Optimizing turbofan designs is challenging because of the need to deal with both aerodynamic and structural performance. While designing a fan with high performance and efficiency is important, strength and reliability of the structure are also critical. Further, integrating parametric CAD, CFD and stress analysis is not a trivial task and usually takes extensive effort.
In this project SmartDO and ANSYS were utilized together to optimize a turbofan. The technical services team at SmartDO’s developer, FEA-Opt Technology, helped the customer build a parametric model with ANSYS DesignModeler, construct the CFX and mechanical analysis block, and integrate SmartDO with ANSYS Workbench. SmartDO was able to increase the mass flow of the fan by almost 14% while slightly reducing the maximum stress under aerodynamic and structural loading. These results showed promising possibilities for further design development. Continue reading →
Discussions of how to simulate early in product development fixate too often on FEA, overlooking the power of systems modeling and 0D/1D simulation for studying, exploring and optimizing designs at the beginning of projects, when product geometry is seldom available for 3D CAE but engineering decision-making can have its greatest impact and leverage on project success. Continue reading →
For engineering organizations, where does innovation come from?
When we put that question to EPC firms serving the process and power industries, the most frequent answer was “our projects” and the people working directly in project execution. Forty percent of respondents said their firms’ most important source of innovation is the discovery and application of new technologies and approaches by discipline leads, engineers and managers seeking solutions to pressures and exigencies in a specific project or program.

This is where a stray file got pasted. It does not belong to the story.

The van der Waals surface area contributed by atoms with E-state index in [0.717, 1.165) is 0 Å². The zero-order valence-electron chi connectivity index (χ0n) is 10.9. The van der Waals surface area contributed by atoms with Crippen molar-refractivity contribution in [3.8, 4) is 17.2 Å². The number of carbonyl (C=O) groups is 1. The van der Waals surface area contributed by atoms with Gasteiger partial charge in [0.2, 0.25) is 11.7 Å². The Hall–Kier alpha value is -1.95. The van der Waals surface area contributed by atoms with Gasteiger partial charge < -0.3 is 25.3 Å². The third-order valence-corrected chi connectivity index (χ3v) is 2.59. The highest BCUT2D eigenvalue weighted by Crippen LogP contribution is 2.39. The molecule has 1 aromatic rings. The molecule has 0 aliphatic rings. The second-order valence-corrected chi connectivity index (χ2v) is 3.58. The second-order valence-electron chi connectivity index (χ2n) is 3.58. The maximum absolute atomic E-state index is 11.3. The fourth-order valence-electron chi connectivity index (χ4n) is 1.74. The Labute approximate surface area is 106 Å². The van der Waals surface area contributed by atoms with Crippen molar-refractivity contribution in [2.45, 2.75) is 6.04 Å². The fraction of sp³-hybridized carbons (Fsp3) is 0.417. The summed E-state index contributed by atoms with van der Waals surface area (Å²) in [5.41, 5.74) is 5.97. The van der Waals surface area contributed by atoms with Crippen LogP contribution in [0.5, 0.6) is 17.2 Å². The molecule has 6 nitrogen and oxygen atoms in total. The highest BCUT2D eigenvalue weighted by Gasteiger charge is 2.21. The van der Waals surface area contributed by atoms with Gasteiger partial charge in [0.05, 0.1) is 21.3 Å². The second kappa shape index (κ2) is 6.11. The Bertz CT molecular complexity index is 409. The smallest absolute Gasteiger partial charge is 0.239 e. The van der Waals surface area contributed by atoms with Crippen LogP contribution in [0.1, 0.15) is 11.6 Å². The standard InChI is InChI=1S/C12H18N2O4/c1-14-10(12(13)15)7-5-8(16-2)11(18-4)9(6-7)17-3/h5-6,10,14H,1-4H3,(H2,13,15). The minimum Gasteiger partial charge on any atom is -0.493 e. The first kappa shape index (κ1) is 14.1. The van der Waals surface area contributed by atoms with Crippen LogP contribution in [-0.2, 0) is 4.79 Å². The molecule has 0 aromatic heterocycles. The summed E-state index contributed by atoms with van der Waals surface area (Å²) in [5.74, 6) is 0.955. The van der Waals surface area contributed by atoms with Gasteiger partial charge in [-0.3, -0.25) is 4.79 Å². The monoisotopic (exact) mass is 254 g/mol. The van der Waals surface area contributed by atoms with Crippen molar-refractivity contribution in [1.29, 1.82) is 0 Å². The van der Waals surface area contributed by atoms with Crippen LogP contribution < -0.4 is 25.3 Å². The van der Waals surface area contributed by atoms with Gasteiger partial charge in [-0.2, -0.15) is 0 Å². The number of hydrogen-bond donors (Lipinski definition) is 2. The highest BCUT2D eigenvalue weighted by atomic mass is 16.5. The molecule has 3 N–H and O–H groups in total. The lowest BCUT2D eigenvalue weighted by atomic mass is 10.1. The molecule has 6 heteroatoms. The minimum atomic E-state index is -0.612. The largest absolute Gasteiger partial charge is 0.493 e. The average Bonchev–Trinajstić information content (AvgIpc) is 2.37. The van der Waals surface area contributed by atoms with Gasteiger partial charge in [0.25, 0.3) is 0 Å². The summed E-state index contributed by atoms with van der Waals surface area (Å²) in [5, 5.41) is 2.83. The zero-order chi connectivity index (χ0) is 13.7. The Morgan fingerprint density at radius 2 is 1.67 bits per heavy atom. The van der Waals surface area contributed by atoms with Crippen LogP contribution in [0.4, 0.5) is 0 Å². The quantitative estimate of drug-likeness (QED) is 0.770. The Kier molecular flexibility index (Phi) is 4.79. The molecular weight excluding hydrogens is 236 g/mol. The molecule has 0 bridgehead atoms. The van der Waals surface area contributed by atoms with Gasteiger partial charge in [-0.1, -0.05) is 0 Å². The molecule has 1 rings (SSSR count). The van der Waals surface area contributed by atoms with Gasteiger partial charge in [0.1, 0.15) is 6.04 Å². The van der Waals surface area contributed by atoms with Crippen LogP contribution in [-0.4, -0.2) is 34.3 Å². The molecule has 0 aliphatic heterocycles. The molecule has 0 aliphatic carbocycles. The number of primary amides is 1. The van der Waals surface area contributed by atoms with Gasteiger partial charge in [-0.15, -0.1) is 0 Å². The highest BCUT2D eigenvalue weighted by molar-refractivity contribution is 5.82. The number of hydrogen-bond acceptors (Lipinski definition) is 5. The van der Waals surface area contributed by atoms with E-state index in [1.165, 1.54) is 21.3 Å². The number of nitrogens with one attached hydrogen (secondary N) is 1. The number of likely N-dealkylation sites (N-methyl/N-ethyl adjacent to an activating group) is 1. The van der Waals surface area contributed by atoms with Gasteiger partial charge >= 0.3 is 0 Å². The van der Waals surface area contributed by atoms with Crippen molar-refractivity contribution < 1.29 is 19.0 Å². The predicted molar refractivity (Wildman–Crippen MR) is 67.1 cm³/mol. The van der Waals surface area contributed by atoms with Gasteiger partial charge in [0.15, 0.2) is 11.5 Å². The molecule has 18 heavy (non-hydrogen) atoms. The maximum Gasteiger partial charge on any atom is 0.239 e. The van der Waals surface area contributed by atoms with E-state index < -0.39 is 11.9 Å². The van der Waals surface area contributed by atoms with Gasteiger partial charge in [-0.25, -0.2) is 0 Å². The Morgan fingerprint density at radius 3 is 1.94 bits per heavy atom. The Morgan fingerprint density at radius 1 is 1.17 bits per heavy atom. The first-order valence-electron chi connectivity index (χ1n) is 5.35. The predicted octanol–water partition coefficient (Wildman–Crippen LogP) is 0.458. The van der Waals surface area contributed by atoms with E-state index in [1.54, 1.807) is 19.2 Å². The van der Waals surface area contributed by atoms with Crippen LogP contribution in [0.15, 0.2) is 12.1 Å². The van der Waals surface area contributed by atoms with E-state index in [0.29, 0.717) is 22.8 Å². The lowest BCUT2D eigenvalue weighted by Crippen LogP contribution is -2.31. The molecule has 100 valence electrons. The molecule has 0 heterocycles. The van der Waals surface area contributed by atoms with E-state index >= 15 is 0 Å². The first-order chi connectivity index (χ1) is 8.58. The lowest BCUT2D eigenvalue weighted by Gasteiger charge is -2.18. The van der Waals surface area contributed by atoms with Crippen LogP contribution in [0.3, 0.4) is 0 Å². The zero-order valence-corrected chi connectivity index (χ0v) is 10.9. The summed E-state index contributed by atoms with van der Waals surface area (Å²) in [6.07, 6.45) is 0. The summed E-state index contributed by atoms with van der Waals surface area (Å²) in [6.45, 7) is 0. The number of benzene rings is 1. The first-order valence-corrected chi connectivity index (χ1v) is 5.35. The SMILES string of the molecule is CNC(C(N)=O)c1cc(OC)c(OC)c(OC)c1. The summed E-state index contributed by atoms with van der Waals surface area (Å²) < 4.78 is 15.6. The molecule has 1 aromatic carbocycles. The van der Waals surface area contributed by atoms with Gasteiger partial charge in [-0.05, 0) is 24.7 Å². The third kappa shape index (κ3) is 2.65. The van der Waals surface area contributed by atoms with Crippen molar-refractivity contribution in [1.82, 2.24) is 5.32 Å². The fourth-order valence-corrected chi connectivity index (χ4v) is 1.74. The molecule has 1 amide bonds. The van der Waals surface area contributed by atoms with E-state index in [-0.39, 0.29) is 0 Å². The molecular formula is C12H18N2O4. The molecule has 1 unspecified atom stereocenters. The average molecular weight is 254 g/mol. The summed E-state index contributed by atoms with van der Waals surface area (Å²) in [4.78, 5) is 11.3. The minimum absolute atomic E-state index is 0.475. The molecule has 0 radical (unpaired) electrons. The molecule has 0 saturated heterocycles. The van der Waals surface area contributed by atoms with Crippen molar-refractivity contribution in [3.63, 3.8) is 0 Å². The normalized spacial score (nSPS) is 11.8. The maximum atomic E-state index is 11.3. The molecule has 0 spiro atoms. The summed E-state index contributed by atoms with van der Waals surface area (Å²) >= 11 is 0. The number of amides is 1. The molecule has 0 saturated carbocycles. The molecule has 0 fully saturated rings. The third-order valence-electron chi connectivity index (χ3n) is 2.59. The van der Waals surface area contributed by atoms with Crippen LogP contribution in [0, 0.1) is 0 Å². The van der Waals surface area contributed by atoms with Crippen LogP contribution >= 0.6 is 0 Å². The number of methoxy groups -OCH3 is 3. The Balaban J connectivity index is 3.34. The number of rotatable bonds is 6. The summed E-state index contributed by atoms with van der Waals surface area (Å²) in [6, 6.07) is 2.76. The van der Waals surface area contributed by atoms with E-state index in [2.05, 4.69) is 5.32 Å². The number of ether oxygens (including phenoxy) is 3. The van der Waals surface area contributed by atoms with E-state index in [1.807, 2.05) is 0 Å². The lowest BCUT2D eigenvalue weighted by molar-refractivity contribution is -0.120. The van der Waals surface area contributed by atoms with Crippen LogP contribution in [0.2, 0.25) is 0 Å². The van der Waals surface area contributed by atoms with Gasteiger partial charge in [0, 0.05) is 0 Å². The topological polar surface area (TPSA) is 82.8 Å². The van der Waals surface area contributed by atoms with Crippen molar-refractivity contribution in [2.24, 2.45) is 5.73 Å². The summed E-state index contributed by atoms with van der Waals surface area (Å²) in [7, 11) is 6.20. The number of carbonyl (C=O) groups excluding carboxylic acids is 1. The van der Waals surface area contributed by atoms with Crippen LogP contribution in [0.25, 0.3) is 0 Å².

In second place was “anywhere and everywhere”—27% said innovation at base is a function of their organizations’ culture, and thus can arise from any area in the firm.
In third place was the IT department, named as the top source of innovation by 17% of respondents. While not quite the picture painted in some CIO-oriented publications, these findings align with what our research and others’ suggests is an evolving role for the CIO’s office: to provide enabling infrastructure in support of digital technology initiatives that, more and more, originate from the project execution centers of engineering, manufacturing and construction enterprises. Continue reading →
Design space exploration as an engineering formalism originated in the embedded-systems industry as a set of methodologies for hardware/software co-design, configuration of software product lines, and real-time software synthesis. “The set of all possible design alternatives for a system is referred to as a design-space, and design-space exploration (DSE) is the systematic exploration of the elements in a design-space” (Saxena and Karsai, “Towards a Generic Design Space Exploration Framework,” Proceedings of 2010 IEEE 10th International Conference on Computer and Information Technology).
In mechanical engineering, design space exploration is rooted in the technological domain often referred to as process integration and design optimization, or PIDO, first identified and defined (Jenkins, Daratech, 2001) as software and methods to help:
Automate and manage the setup and execution of digital simulation and analysis;
Integrate/coordinate analysis results from multiple disciplines and domains to produce a more holistic model of product performance; and
Optimize one or more aspects of a design by iterating analyses across a range of parameter values toward specified target conditions.
Design optimization is the search for a structural design that is optimal in one or more respects. In all the various methods available for optimization, the design is guided to satisfy operating limits imposed on the response of the structure, and by further limits on the values that the structural parameters can assume. The power of numerical optimization is its ability to rationally and rapidly search through alternatives for the best possible design(s). Continue reading →
Automating the search for solutions to engineering problems can take either of two broad approaches: design exploration or design optimization. Practitioners making technology choices need to understand which tools do one, which do the other, and which approach best fits their needs. A global roster of commercially available design exploration and optimization software appears at the end of this post.Continue reading →
Technology business strategy for 21st-century engineering practice